Note on John Philoponus

I’ve been reading some Philoponus lately, as well as a couple of different articles on his thought and its relation to theology and physics. Here’s one article (I’m not sure where the other is, but its by the same author):

http://www.quodlibet.net/articles/mckenna-philoponus.shtml

Some interesting thoughts are to be found in this sixth-century thinker – including dynamic and relational views of time, space and a theory of light that really is ahead of its time. But its his christological thought that I find the most interesting, because he bases his ‘philosophy of nature’ (for lack of a better term) directly on his christology and doctrine of God, or at least that’s how I read it. To quote a couple good bits from the cited article above:

‘John the Grammarian labored at its Academy purged of pagans by the Emperor Justinian. There he attempted to think together the theological and physical significance of the Word of God in relationship to the world. Because of John’s belief in the teaching of Moses, that the Creation was created out of nothing by the Word of God, he could argue at crucial points with the Master of Greek Philosophy and Physics. Against the Greek vision of the world and the kind of necessities it had posited between the Creator and the Cosmos, Philoponus sought to argue for the rational contingency of the intelligibility of the cosmos based upon its creation out of nothing by the speaking of God in the Beginning. The contingency of the world’s Beginning out of nothing was transcendently grounded, independent of God’s nature, in God’s divine freedom to speak into existence all of created reality, the heavens and the earth, its mankind as His Image, and His Sabbath relationship with them in the Creation. [7] The Cosmos was given existence and motion by the Creator in the Beginning with the divine freedom of His holy love and will and as such was absolutely dependent upon Him for its independent nature and being. As such, it possessed in and of itself no necessity for its existence and subsistence. It could not have been or it could have been something other than it is. The Creation possesses actuality and potentiality that is something out of nothing, the impossibility for Greek thought. But because of the speaking of the divine and sovereign will of a free God, the world is what it is with its mankind in it. It possesses neither an arbitrary ‘nature’ nor a necessary ‘nature’ in its relationship with its Creator. It is what it is in its independent ‘nature’ dependent absolutely upon the divine will for being what it is. It thus possesses a contingent necessity in relation to God, the rationality and intelligibility of which reflects the created and creative freedom of the will of the freely speaking God. The nature of the universe is a contingent nature utterly different from God’s nature and yet absolutely dependent upon Him for its being.’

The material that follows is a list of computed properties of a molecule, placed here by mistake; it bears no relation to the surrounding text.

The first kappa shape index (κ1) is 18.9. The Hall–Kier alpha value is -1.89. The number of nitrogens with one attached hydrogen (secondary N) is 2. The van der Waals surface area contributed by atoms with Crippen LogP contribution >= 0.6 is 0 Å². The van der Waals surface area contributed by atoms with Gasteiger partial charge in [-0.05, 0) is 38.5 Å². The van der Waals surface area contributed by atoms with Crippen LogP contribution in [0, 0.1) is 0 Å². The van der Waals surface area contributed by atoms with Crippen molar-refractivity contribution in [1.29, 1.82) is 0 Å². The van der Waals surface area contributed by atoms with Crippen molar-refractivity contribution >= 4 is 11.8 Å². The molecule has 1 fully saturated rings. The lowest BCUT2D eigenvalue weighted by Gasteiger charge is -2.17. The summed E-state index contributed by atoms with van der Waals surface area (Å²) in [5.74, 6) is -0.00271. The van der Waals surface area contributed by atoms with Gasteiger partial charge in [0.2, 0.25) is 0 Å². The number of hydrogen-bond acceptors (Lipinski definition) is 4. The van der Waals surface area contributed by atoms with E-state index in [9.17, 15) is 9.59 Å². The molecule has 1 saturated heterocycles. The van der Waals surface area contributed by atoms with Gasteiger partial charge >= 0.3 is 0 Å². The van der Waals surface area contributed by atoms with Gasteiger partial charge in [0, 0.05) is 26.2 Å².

He was a pretty controversial guy, though – his christological thought landed him an anathema, but I’ll wait for the nxt post to draw that out in a bit more detail.

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2 thoughts on “Note on John Philoponus

  1. Chris Falter February 23, 2015 / 1:42 pm

    Josh – You owe it to yourself to read the work of James Bradley, Templeton Prize winner and emeritus professor of mathematics at Calvin College. He gives a very detailed meditation on “Randomness and God’s Nature” in the ASA’s June 2012 edition of Perspectives on Science and Christian Faith. Link here:

    http://www.asa3.org/ASA/PSCF/2012/PSCF6-12Bradley.pdf

    You should check out the American Scientific Association, as well. They are first-rate scientists who are also committed Christians working at the boundary of science and theology–an area that very few theologians seem to navigate very confidently.

    http://network.asa3.org/

    Like

    • whitefrozen March 8, 2015 / 4:48 pm

      I thought I replied to this earlier – I’ve not read too much on the site in-depth, but from what I’ve seen this is a quality orginization.

      Like

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